Every TV series focused on child abduction has one moment that must be gauged correctly. If handled poorly, it can throw an entire season off balance: What is the point, after all, of a story that builds toward a single event and then has no idea how to bring everything together? In such stories, the reunification of parent and child is often the climactic sequence—we wait the entire narrative to reach it. Yet, The Missing’s second season structures its story so that we see the sequence in the premiere, instead—and it’s handled beautifully. The dialogue is reduced to a minimum, the visual canvas is limited to the whites of a hospital room and the camera lingers in close up for the whole ordeal. The framing oozes intimacy but the color palette screams isolation.
Showrunners Jack and Harry Williams clearly have a talent for this kind of scene. In The Missing’s first season, they subverted the viewer’s expectations by refusing to make clear whether or not the conclusion of Tony and Emily Hughes’ (James Nesbitt and Frances O’Connor) search for their son, Oliver, was in fact one final red herring. In Season Two, we again follow French detective Julien Baptiste (Tchéky Karyo), now tasked with investigating the abduction of Alice Webster (Abigail Hardingham) after she returns to her parents, Sam (David Morrissey) and Gemma (Keeley Hawes), 11 years later. Much like in Season One, The Missing depicts this in a dual timeline structure: Alice’s reappearance occurs in 2014, while Baptiste resumes his investigation in 2016.
This dual timeline was the savior of The Missing’s debut season, and its strengths are spotlighted here. The 2016 sequences reveal information that characters are oblivious to in 2014, placing us in a powerful position for half of the narrative. Characters also wind up in certain places by 2016 that seem impossible in 2014, adding an “unexploded bomb” feel to the earlier sequences. We know, for example, that Sam and Gemma will be a damaged and distant couple by 2016: The intrigue lies in their path to this disconnection. The season premiere, “Come Home” even reveals to us that Julien is dying from a brain tumor in 2016. The Missing uses this notion, which is hardly a fresh idea in itself, to add a breathless urgency to both timelines—we need Julien to work through enough of the case before his diagnosis in 2014 as well as catch the culprit before he dies in 2016.
It allows Karyo to add significant depth to a figure we already admire. If Season One opens a door onto Julien’s world—we understand how loved and respected he is by his family, and how selfless he is when it comes to his work—his battle with cancer in Season Two forces him to act more confrontationally than ever before. He exudes warmth and aggression in equal measure—his gentleness towards the Websters after they’re reunited with their daughter is a far cry away from the cold and almost frighteningly determined man we see when the episode jumps to 2016 for the first time. The Missing thus uses the anthology format to underline Julien’s darker side: Had he been an entirely new character, the tumor subplot might have felt clichéd and patronizing, but here it creates narrative momentum and emotional weight.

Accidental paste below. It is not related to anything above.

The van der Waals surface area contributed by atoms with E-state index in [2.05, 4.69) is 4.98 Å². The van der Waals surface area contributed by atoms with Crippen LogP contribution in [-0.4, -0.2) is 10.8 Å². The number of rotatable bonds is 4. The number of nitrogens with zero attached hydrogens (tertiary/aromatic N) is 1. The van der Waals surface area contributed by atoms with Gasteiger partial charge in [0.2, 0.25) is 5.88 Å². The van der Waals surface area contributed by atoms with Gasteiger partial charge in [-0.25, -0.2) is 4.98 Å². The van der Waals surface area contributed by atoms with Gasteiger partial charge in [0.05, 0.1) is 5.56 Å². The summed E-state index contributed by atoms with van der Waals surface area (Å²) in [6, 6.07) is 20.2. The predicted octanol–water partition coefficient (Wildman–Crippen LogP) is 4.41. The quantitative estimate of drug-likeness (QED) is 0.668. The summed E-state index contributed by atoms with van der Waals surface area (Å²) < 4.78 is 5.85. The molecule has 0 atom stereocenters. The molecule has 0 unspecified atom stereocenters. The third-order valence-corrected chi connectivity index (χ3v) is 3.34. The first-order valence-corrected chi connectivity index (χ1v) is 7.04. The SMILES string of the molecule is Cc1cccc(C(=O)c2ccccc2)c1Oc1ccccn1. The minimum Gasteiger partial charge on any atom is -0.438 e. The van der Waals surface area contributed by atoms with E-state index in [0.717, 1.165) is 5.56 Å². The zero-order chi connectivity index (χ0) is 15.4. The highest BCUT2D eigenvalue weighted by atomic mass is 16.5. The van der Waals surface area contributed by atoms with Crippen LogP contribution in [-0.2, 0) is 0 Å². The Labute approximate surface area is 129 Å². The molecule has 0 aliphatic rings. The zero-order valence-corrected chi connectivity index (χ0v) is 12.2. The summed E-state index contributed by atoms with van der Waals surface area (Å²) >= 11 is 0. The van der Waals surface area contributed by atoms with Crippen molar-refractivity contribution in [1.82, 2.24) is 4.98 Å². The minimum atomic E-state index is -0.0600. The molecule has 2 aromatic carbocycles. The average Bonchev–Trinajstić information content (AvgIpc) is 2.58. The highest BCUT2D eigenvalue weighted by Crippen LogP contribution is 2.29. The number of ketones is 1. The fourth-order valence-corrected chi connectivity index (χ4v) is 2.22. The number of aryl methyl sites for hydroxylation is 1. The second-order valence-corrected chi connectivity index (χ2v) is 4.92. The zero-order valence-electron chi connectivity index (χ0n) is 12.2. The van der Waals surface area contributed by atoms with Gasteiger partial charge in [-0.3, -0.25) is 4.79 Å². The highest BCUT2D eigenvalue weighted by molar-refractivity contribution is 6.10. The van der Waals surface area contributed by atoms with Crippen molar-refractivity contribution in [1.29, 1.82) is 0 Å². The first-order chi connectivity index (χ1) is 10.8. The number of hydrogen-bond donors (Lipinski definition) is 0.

Aided by Morrissey and Hawes’ consummate performances, the series’ cinematography digs into the characters as well: In the sequences set in 2014, for instance, Sam and Gemma are always framed together, but in the sequences set in 2016, they’re kept at opposite ends of corridors. Indeed, as in Season One, The Missing offers an unflinching depiction of a horrific ordeal—the disappearance of a child—in impressive visual terms: Huge, daunting establishing shots contrast with intimate close-ups; unexpected camera angles highlight evolving character dynamics; warm, familiar sequences seem suspended within episodes defined by their cold, icy settings. The series’ palette is almost glacial, an absence of color that reflect the emotionally draining experience that Sam and Gemma go through.
If the new season’s characters occasionally feel uninspired in the early going—at first, everything seems to follow the path we expect it to—the second half of the season works to correct this. Indeed, many of the season’s strengths and weaknesses are bound up in the dual timeline: While it works wonders with its characters in the latter stages, for example, the season stumbles when faced with leaving the 2014 timeline behind in the sixth episode, “Saint John,” abandoning its intricacy and resorts to a handful of questionable coincidences. Still, The Missing’s second season is quite considered about its structure, and it’s rarely smug about how clever it is: In fact, when the pieces start to click together and the real story unfolds, it becomes clear that the sophomore season isn’t smug at all. It’s almost being modest.
Ryan Morris is a film and TV critic whose writing has appeared on Film Inquiry, Starskify, and on his personal website MorrisMovies. He lives in London and tweets about all things film and TV @ryannn_13.